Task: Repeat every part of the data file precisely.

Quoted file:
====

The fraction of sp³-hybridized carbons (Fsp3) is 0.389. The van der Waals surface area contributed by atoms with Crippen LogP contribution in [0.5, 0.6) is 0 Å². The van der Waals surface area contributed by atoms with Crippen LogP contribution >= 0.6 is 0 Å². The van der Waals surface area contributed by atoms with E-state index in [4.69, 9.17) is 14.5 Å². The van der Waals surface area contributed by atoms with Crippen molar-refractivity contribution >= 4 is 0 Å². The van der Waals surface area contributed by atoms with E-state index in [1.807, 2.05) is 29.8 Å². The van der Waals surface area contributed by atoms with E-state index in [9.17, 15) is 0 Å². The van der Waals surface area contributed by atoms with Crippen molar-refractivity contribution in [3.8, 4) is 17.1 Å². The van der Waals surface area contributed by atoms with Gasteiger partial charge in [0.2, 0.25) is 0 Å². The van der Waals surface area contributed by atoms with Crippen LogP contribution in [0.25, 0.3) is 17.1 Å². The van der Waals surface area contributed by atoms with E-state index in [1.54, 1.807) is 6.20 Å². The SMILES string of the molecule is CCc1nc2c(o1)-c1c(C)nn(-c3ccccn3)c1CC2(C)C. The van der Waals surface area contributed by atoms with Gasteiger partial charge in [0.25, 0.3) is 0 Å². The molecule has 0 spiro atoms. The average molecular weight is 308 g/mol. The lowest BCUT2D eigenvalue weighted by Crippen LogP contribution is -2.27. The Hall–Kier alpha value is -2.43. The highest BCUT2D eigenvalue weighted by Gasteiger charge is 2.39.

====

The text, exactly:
The fraction of sp³-hybridized carbons (Fsp3) is 0.389. The van der Waals surface area contributed by atoms with Crippen LogP contribution in [0.5, 0.6) is 0 Å². The van der Waals surface area contributed by atoms with Crippen LogP contribution >= 0.6 is 0 Å². The van der Waals surface area contributed by atoms with E-state index in [4.69, 9.17) is 14.5 Å². The van der Waals surface area contributed by atoms with Crippen molar-refractivity contribution >= 4 is 0 Å². The van der Waals surface area contributed by atoms with E-state index in [1.807, 2.05) is 29.8 Å². The van der Waals surface area contributed by atoms with E-state index in [9.17, 15) is 0 Å². The van der Waals surface area contributed by atoms with Crippen molar-refractivity contribution in [3.8, 4) is 17.1 Å². The van der Waals surface area contributed by atoms with Gasteiger partial charge in [0.2, 0.25) is 0 Å². The van der Waals surface area contributed by atoms with Crippen LogP contribution in [0.25, 0.3) is 17.1 Å². The van der Waals surface area contributed by atoms with E-state index in [1.54, 1.807) is 6.20 Å². The SMILES string of the molecule is CCc1nc2c(o1)-c1c(C)nn(-c3ccccn3)c1CC2(C)C. The van der Waals surface area contributed by atoms with Gasteiger partial charge in [0.25, 0.3) is 0 Å². The molecule has 0 spiro atoms. The average molecular weight is 308 g/mol. The lowest BCUT2D eigenvalue weighted by Crippen LogP contribution is -2.27. The Hall–Kier alpha value is -2.43. The highest BCUT2D eigenvalue weighted by Gasteiger charge is 2.39.